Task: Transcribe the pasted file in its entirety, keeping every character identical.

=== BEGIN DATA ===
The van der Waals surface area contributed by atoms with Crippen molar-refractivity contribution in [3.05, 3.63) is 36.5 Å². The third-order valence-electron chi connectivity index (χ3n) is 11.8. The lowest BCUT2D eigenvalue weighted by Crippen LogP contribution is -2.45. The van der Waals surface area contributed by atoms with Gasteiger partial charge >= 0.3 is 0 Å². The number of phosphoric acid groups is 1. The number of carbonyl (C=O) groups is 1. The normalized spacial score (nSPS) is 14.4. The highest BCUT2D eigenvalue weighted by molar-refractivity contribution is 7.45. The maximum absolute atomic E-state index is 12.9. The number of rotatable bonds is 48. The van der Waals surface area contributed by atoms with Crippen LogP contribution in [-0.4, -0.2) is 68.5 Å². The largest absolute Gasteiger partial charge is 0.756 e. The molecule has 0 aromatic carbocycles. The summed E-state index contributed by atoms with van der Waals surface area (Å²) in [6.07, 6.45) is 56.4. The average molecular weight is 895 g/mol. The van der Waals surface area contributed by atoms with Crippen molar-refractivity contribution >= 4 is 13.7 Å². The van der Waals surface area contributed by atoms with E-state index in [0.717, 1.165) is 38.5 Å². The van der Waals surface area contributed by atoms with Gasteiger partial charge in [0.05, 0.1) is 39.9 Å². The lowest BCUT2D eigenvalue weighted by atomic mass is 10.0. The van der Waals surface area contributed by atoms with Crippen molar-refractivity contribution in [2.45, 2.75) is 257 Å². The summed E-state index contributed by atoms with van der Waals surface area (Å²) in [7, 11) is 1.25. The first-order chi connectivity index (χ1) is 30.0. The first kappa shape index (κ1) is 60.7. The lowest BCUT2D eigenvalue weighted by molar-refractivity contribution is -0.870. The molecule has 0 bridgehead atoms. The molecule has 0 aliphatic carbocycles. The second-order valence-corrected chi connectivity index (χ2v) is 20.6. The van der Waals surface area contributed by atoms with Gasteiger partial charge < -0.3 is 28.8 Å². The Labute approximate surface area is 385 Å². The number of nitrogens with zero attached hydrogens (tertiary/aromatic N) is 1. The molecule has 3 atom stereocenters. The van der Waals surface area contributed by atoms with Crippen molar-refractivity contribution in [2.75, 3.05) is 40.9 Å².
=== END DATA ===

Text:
The van der Waals surface area contributed by atoms with Crippen molar-refractivity contribution in [3.05, 3.63) is 36.5 Å². The third-order valence-electron chi connectivity index (χ3n) is 11.8. The lowest BCUT2D eigenvalue weighted by Crippen LogP contribution is -2.45. The van der Waals surface area contributed by atoms with Gasteiger partial charge >= 0.3 is 0 Å². The number of phosphoric acid groups is 1. The number of carbonyl (C=O) groups is 1. The normalized spacial score (nSPS) is 14.4. The highest BCUT2D eigenvalue weighted by molar-refractivity contribution is 7.45. The maximum absolute atomic E-state index is 12.9. The number of rotatable bonds is 48. The van der Waals surface area contributed by atoms with Crippen LogP contribution in [-0.4, -0.2) is 68.5 Å². The largest absolute Gasteiger partial charge is 0.756 e. The molecule has 0 aromatic carbocycles. The summed E-state index contributed by atoms with van der Waals surface area (Å²) in [6.07, 6.45) is 56.4. The average molecular weight is 895 g/mol. The van der Waals surface area contributed by atoms with Crippen molar-refractivity contribution >= 4 is 13.7 Å². The van der Waals surface area contributed by atoms with E-state index in [0.717, 1.165) is 38.5 Å². The van der Waals surface area contributed by atoms with Gasteiger partial charge in [0.05, 0.1) is 39.9 Å². The lowest BCUT2D eigenvalue weighted by atomic mass is 10.0. The van der Waals surface area contributed by atoms with Crippen molar-refractivity contribution in [2.45, 2.75) is 257 Å². The summed E-state index contributed by atoms with van der Waals surface area (Å²) in [7, 11) is 1.25. The first-order chi connectivity index (χ1) is 30.0. The first kappa shape index (κ1) is 60.7. The lowest BCUT2D eigenvalue weighted by molar-refractivity contribution is -0.870. The molecule has 0 bridgehead atoms. The molecule has 0 aliphatic carbocycles. The second-order valence-corrected chi connectivity index (χ2v) is 20.6. The van der Waals surface area contributed by atoms with Gasteiger partial charge < -0.3 is 28.8 Å². The Labute approximate surface area is 385 Å². The number of nitrogens with zero attached hydrogens (tertiary/aromatic N) is 1. The molecule has 3 atom stereocenters. The van der Waals surface area contributed by atoms with Crippen molar-refractivity contribution in [2.75, 3.05) is 40.9 Å².